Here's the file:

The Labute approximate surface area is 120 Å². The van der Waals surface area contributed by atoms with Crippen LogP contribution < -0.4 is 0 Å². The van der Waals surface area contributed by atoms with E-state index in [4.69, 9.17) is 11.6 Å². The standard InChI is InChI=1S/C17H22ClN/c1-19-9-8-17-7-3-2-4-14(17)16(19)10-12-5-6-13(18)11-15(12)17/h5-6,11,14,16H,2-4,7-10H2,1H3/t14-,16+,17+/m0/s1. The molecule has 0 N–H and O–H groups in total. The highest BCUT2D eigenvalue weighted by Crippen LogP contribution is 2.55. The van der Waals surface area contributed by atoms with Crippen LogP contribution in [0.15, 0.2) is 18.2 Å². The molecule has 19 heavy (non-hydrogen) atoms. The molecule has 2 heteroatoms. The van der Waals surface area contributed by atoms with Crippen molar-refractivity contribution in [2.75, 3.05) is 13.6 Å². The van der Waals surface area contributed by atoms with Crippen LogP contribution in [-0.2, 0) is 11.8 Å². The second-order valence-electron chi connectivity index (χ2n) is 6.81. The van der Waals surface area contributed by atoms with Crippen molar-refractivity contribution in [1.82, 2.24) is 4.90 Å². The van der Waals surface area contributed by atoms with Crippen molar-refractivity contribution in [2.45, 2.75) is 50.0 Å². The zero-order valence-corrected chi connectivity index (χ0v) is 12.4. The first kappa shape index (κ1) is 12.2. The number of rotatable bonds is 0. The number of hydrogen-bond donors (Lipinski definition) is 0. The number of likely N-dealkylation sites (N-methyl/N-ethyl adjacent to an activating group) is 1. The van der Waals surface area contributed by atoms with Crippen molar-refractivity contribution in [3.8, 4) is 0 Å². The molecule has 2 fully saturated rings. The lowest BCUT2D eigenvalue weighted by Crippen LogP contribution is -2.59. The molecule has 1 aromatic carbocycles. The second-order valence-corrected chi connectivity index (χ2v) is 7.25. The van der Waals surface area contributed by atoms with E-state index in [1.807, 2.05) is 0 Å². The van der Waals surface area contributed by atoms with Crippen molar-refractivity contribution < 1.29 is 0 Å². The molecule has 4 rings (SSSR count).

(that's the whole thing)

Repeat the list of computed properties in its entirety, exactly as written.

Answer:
The Labute approximate surface area is 120 Å². The van der Waals surface area contributed by atoms with Crippen LogP contribution < -0.4 is 0 Å². The van der Waals surface area contributed by atoms with E-state index in [4.69, 9.17) is 11.6 Å². The standard InChI is InChI=1S/C17H22ClN/c1-19-9-8-17-7-3-2-4-14(17)16(19)10-12-5-6-13(18)11-15(12)17/h5-6,11,14,16H,2-4,7-10H2,1H3/t14-,16+,17+/m0/s1. The molecule has 0 N–H and O–H groups in total. The highest BCUT2D eigenvalue weighted by Crippen LogP contribution is 2.55. The van der Waals surface area contributed by atoms with Crippen LogP contribution in [0.15, 0.2) is 18.2 Å². The molecule has 19 heavy (non-hydrogen) atoms. The molecule has 2 heteroatoms. The van der Waals surface area contributed by atoms with Crippen molar-refractivity contribution in [2.75, 3.05) is 13.6 Å². The van der Waals surface area contributed by atoms with Crippen LogP contribution in [-0.2, 0) is 11.8 Å². The second-order valence-electron chi connectivity index (χ2n) is 6.81. The van der Waals surface area contributed by atoms with Crippen molar-refractivity contribution in [1.82, 2.24) is 4.90 Å². The van der Waals surface area contributed by atoms with Crippen molar-refractivity contribution in [2.45, 2.75) is 50.0 Å². The zero-order valence-corrected chi connectivity index (χ0v) is 12.4. The first kappa shape index (κ1) is 12.2. The number of rotatable bonds is 0. The number of hydrogen-bond donors (Lipinski definition) is 0. The number of likely N-dealkylation sites (N-methyl/N-ethyl adjacent to an activating group) is 1. The van der Waals surface area contributed by atoms with Crippen molar-refractivity contribution in [3.8, 4) is 0 Å². The molecule has 2 fully saturated rings. The lowest BCUT2D eigenvalue weighted by Crippen LogP contribution is -2.59. The molecule has 1 aromatic carbocycles. The second-order valence-corrected chi connectivity index (χ2v) is 7.25. The van der Waals surface area contributed by atoms with E-state index in [1.807, 2.05) is 0 Å². The van der Waals surface area contributed by atoms with Crippen molar-refractivity contribution < 1.29 is 0 Å². The molecule has 4 rings (SSSR count).